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Rocky Boy Tribe of Chippewa Indians of Montana Needs Your Help

Rocky Boy Tribe of Chippewa Indians of Montana needs funding to establish offices at Blackfeet Reservation, Crow-Northern Cheyenne Reservation, Flathead Reservation, Fort Belknap Reservation and at Great Falls, Montana where Hill 57 Reservation is located. Our goal is to gain Tribal Recognition at Blackfeet Reservation, Crow-Northern Cheyenne Reservation, Flathead Reservation and Fort Belknap Reservation and Federal Recognition for Rocky Boys Tribe of Chippewa Indians at Great Falls with Reservation. Your donation will be greatly appreciated. Below is my paypal link where you can donate to this very important cause for survival. If you are interested in becoming a member of Rocky Boys Tribe of Chippewa Indians of Montana, you can fill out a form here . In comments box, please include your tribal affiliation. In Montana, members of Blackfeet, Crow-Northern Cheyenne, Flathead, Fort Belknap and Rocky Boys Reservation are automatically members of Rocky Boys Tribe of Chippewa Indians of Montana. However, if you are a member from another tribe (Reservation) your application will be approved if you have proof of membership from your tribe (Reservation).

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The July 28, 1864 Battle of Killdeer Mountain

During summer of 1864, American Soldiers resumed their military campaign against Ojibway People in western North Dakota, Montana and Wyoming. According to historians, American goals were defeating Anishinabe Soldiers and establishing forts in their territory. Battle of Killdeer Mountain was a part of Mullan Road War. A list of Mullan Road War battles is below. Major General John Pope ordered a force of over 2,500 American Soldiers to force their way to western North Dakota (Dunn County, North Dakota) to war upon Anishinabe People, and another large force of American Soldiers under command of another officer, to commence establishing forts in North Dakota and South Dakota. One was Fort Rice which is a little south of present day Bismarck, North Dakota. On July 28, 1864, Brigadier General Alfred Sully made an approach near an Anishinabe fortified civilized village located near Little Missouri River, near or on present day Fort Berthold Reservation.

He reported their village had up to 6,000 soldiers. That indicates a large Anishinabe poulation in western North Dakota. Before American Soldiers commenced to attack their village, they attempted to negotiate with Anishinabe ogimak first. However, an event occurred before this battle which actually led to this indecisive battle. A white invader who was a topographical engineer was killed by 3 Anishinabe Soldiers. American Soldiers captured those 3 Anishinabe Soldiers who killed that white man who was tresspassing on Anishinabe land and executed them, then beheaded them and had their heads placed on poles to further entice already enraged Anishinabek into fighting them. Negotiations, as all would expect, ended in failure, which led Brigadier General Sully to order his 2,500 soldiers to attack that Ojibway stronghold.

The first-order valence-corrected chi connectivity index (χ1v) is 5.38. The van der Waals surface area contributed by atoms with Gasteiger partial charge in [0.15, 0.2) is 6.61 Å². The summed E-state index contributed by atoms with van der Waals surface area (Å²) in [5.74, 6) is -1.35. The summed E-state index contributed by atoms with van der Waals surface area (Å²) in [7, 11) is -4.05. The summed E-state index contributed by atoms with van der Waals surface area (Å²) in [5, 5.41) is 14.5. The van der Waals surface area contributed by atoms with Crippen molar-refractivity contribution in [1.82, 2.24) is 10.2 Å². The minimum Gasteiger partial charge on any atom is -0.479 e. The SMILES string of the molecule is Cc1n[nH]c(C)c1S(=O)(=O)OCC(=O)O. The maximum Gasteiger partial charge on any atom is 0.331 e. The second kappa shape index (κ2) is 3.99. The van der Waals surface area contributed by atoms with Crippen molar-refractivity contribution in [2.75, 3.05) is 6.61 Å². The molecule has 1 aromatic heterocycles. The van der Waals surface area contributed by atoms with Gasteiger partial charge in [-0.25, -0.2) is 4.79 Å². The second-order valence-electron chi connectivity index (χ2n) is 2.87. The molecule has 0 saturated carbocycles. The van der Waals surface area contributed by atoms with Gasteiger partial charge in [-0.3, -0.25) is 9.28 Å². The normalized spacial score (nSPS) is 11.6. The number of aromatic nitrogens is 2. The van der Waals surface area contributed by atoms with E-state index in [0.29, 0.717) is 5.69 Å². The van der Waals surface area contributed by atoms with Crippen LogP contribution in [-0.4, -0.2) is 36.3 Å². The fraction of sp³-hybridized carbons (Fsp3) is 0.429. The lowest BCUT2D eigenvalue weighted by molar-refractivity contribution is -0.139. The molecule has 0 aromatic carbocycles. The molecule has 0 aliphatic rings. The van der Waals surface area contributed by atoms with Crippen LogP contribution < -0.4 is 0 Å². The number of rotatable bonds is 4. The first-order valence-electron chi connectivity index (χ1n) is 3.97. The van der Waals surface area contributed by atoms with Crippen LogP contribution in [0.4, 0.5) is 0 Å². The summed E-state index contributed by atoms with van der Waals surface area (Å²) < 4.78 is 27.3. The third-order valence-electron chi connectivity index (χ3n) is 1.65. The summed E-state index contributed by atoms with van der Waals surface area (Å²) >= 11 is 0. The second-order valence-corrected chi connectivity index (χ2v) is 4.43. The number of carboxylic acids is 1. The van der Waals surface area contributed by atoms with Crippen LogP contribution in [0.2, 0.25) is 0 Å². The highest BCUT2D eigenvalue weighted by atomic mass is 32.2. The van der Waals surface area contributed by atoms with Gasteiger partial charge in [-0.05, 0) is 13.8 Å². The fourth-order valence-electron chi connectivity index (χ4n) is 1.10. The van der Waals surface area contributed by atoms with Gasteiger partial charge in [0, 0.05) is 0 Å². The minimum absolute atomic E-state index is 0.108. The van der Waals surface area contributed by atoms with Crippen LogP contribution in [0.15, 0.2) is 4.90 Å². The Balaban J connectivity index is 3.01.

According to historians, American Soldiers eventually forced Anishinabe Soldiers to abandon their positions and flee for safety, which broke Anishinabe resistance. However, that is not true. White invaders attacked a civilized Anishinabe city and were repelled. Anishinabe Soldiers were brave enough to leave safety of their fortified city and battle American Soldiers. Once they left their fortified city, they gave battle and drove those American Soldiers, who knew they were outnumbered, away from their city. American casualties in this battle were 15 killed and wounded. Anishinabe casualties were 31 killed and wounded. Americans had forced their way to Anishinabe controlled western North Dakota, but this war was not over. They soon established forts to station their soldiers. Their goal was to protect white invaders who were using Missouri River to invade eastern Montana.

Battles of Mullan Road War

Steam Boat Chippewa Fiasco

Battle of Big Mound

Battle of Dead Buffalo Lake

Battle of Stoney Lake

Battle of White Stone Hill

Battle of Killdeer Mountain

Battle of Red Buttes

Battle of Deer Creek Station

Battle of Dry Creek

Custard Wagon Train Fight

Platte Bridge Battle

Battle of Bone Pile Creek

Battle at Platte Bridge Station

Battle of Fort Rice

Battle of the Tongue River

1865 Powder River Expedition

Sun River Stampede

Battle of Crazy Woman Creek

Battle of Peno Creek

Fetterman Massacre

Fort Buford Massacre

Haystack Battle

Battle of Fort Kearny

Battle Near Fort Ellis

Battle of Popo Aguie

Battle of Miner's Delight

Pryor's Fork Battle (1872 Yellowstone Expedition)

Second Battle of Tongue River (1873 Yellowstone Expedition)

Battle of Bighorn (1873 Yellowstone Expedition)

Battle of Powder River

Battle of the Rosebud

1874 Black Heels (Blackfeet) Expedition (Custers Last Stand)

Battle of Snake Mountain

Battle of Slim Buttes

Battle of Cedar Creek

Battle of Bates Creek

Battle of Ash Creek

Battle of Wolf Mountain

Marias River Massacre

Battle of Lame Deer

Battle of White Bird Canyon

Battle of the Cottonwoods

Battle of the Clearwater

Battle of Weippe Prairie

Battle of Big Hole

Battle of Horse Prairie

Battle of Birch Creek, Idaho

Battle of Camas Creek

Battle of Canyon Creek

Battle of Cow Island

Battle of Cow Creek

Battle of Bear Paw

Battle of South Mountain

Battle of Silver River

Battle of Birch Creek

Battle of Clearwater River

Battle of Clark's Fork

Battle of Heart Mountain

Massacre Near Yellowstone Lake

Battle of Jackson Hole

Battle of Careless Creek

Battle of Big Creek

Battle of Milk River

Battle of Pumpkin Creek

Battle of Poplar River

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The Algonquian Conquest of the Mediterranean Region of 11,500 Years Ago


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